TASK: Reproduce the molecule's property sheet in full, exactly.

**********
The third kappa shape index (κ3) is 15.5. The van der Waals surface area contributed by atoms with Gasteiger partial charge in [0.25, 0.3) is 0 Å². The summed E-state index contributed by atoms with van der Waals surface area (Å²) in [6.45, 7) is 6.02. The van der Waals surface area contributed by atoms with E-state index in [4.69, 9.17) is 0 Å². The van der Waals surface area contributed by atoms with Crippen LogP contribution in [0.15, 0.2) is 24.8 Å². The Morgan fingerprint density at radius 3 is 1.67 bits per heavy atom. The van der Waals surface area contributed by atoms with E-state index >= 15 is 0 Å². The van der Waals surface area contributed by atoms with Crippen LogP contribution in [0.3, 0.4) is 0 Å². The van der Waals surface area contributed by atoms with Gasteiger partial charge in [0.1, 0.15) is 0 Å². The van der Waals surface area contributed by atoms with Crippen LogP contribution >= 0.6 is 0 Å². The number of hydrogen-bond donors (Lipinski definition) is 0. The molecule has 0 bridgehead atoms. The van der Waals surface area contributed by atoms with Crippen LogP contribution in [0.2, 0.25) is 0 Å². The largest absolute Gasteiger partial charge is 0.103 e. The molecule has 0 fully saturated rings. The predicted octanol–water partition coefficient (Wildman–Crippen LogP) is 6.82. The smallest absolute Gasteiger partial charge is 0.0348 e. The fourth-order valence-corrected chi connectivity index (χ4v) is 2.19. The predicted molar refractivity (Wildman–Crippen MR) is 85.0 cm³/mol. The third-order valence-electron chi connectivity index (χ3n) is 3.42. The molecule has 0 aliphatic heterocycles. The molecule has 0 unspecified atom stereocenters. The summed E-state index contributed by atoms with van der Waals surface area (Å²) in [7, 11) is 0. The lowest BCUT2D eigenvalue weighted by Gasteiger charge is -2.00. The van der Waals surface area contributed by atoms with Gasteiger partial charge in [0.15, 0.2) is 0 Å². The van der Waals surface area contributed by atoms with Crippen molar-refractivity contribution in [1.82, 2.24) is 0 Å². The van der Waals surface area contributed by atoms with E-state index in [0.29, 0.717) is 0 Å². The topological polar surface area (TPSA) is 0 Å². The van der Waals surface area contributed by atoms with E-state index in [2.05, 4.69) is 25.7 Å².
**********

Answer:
The third kappa shape index (κ3) is 15.5. The van der Waals surface area contributed by atoms with Gasteiger partial charge in [0.25, 0.3) is 0 Å². The summed E-state index contributed by atoms with van der Waals surface area (Å²) in [6.45, 7) is 6.02. The van der Waals surface area contributed by atoms with E-state index in [4.69, 9.17) is 0 Å². The van der Waals surface area contributed by atoms with Crippen LogP contribution in [0.15, 0.2) is 24.8 Å². The Morgan fingerprint density at radius 3 is 1.67 bits per heavy atom. The van der Waals surface area contributed by atoms with E-state index >= 15 is 0 Å². The van der Waals surface area contributed by atoms with Crippen LogP contribution in [0.3, 0.4) is 0 Å². The van der Waals surface area contributed by atoms with Gasteiger partial charge in [0.1, 0.15) is 0 Å². The van der Waals surface area contributed by atoms with Crippen LogP contribution >= 0.6 is 0 Å². The number of hydrogen-bond donors (Lipinski definition) is 0. The molecule has 0 bridgehead atoms. The van der Waals surface area contributed by atoms with Crippen LogP contribution in [0.2, 0.25) is 0 Å². The largest absolute Gasteiger partial charge is 0.103 e. The molecule has 0 fully saturated rings. The predicted octanol–water partition coefficient (Wildman–Crippen LogP) is 6.82. The smallest absolute Gasteiger partial charge is 0.0348 e. The fourth-order valence-corrected chi connectivity index (χ4v) is 2.19. The predicted molar refractivity (Wildman–Crippen MR) is 85.0 cm³/mol. The third-order valence-electron chi connectivity index (χ3n) is 3.42. The molecule has 0 aliphatic heterocycles. The molecule has 0 unspecified atom stereocenters. The summed E-state index contributed by atoms with van der Waals surface area (Å²) in [7, 11) is 0. The lowest BCUT2D eigenvalue weighted by Gasteiger charge is -2.00. The van der Waals surface area contributed by atoms with Gasteiger partial charge in [0.15, 0.2) is 0 Å². The van der Waals surface area contributed by atoms with Crippen molar-refractivity contribution in [1.82, 2.24) is 0 Å². The van der Waals surface area contributed by atoms with E-state index in [0.29, 0.717) is 0 Å². The topological polar surface area (TPSA) is 0 Å². The van der Waals surface area contributed by atoms with E-state index in [2.05, 4.69) is 25.7 Å².